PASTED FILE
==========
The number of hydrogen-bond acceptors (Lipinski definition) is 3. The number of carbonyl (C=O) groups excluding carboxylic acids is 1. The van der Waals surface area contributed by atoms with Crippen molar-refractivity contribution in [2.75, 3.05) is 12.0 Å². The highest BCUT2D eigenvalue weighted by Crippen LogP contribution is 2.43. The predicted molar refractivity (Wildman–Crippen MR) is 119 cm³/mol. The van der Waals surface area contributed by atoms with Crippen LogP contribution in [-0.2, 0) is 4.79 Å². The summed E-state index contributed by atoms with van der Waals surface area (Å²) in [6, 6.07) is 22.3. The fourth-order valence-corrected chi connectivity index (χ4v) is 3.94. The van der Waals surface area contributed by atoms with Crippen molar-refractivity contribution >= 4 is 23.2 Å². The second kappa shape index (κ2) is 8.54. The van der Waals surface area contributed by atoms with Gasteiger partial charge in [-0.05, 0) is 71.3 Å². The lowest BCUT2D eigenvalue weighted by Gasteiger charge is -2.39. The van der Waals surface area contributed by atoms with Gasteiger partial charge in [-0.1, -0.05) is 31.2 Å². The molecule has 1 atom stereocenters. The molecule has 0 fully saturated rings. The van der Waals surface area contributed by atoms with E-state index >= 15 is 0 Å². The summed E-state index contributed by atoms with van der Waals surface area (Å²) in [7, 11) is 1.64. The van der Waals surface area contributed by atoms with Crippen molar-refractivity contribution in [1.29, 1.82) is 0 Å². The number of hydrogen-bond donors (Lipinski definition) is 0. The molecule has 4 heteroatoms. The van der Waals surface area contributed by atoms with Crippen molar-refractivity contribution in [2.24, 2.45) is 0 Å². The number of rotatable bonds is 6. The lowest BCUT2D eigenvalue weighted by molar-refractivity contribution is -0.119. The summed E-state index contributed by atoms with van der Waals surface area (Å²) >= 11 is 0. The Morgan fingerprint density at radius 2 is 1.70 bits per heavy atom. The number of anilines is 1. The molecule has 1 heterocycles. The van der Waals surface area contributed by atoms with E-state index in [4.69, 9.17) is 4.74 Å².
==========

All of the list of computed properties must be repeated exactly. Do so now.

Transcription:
The number of hydrogen-bond acceptors (Lipinski definition) is 3. The number of carbonyl (C=O) groups excluding carboxylic acids is 1. The van der Waals surface area contributed by atoms with Crippen molar-refractivity contribution in [2.75, 3.05) is 12.0 Å². The highest BCUT2D eigenvalue weighted by Crippen LogP contribution is 2.43. The predicted molar refractivity (Wildman–Crippen MR) is 119 cm³/mol. The van der Waals surface area contributed by atoms with Crippen LogP contribution in [-0.2, 0) is 4.79 Å². The summed E-state index contributed by atoms with van der Waals surface area (Å²) in [6, 6.07) is 22.3. The fourth-order valence-corrected chi connectivity index (χ4v) is 3.94. The van der Waals surface area contributed by atoms with Crippen molar-refractivity contribution >= 4 is 23.2 Å². The second kappa shape index (κ2) is 8.54. The van der Waals surface area contributed by atoms with Gasteiger partial charge in [-0.05, 0) is 71.3 Å². The lowest BCUT2D eigenvalue weighted by Gasteiger charge is -2.39. The van der Waals surface area contributed by atoms with Gasteiger partial charge in [-0.1, -0.05) is 31.2 Å². The molecule has 1 atom stereocenters. The molecule has 0 fully saturated rings. The van der Waals surface area contributed by atoms with E-state index >= 15 is 0 Å². The summed E-state index contributed by atoms with van der Waals surface area (Å²) in [7, 11) is 1.64. The van der Waals surface area contributed by atoms with Crippen molar-refractivity contribution in [1.29, 1.82) is 0 Å². The number of hydrogen-bond donors (Lipinski definition) is 0. The molecule has 4 heteroatoms. The van der Waals surface area contributed by atoms with Crippen molar-refractivity contribution in [2.24, 2.45) is 0 Å². The number of rotatable bonds is 6. The lowest BCUT2D eigenvalue weighted by molar-refractivity contribution is -0.119. The summed E-state index contributed by atoms with van der Waals surface area (Å²) >= 11 is 0. The Morgan fingerprint density at radius 2 is 1.70 bits per heavy atom. The number of anilines is 1. The molecule has 1 heterocycles. The van der Waals surface area contributed by atoms with E-state index in [4.69, 9.17) is 4.74 Å².